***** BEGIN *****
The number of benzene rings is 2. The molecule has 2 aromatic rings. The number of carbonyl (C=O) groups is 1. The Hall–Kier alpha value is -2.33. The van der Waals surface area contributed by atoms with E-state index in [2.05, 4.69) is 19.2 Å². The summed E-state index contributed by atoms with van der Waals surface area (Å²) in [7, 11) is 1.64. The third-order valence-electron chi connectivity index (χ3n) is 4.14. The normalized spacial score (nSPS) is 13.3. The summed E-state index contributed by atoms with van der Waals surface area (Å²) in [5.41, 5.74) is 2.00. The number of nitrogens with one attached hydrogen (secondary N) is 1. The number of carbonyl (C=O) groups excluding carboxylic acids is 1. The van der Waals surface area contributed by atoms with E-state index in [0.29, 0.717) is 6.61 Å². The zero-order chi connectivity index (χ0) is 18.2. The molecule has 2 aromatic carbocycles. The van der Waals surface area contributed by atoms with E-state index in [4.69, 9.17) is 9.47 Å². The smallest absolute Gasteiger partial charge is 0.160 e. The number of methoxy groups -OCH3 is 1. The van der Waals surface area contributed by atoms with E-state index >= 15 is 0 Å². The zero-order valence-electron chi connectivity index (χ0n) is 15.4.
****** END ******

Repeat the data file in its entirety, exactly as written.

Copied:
The number of benzene rings is 2. The molecule has 2 aromatic rings. The number of carbonyl (C=O) groups is 1. The Hall–Kier alpha value is -2.33. The van der Waals surface area contributed by atoms with E-state index in [2.05, 4.69) is 19.2 Å². The summed E-state index contributed by atoms with van der Waals surface area (Å²) in [7, 11) is 1.64. The third-order valence-electron chi connectivity index (χ3n) is 4.14. The normalized spacial score (nSPS) is 13.3. The summed E-state index contributed by atoms with van der Waals surface area (Å²) in [5.41, 5.74) is 2.00. The number of nitrogens with one attached hydrogen (secondary N) is 1. The number of carbonyl (C=O) groups excluding carboxylic acids is 1. The van der Waals surface area contributed by atoms with E-state index in [0.29, 0.717) is 6.61 Å². The zero-order chi connectivity index (χ0) is 18.2. The molecule has 2 aromatic carbocycles. The van der Waals surface area contributed by atoms with E-state index in [4.69, 9.17) is 9.47 Å². The smallest absolute Gasteiger partial charge is 0.160 e. The number of methoxy groups -OCH3 is 1. The van der Waals surface area contributed by atoms with E-state index >= 15 is 0 Å². The zero-order valence-electron chi connectivity index (χ0n) is 15.4.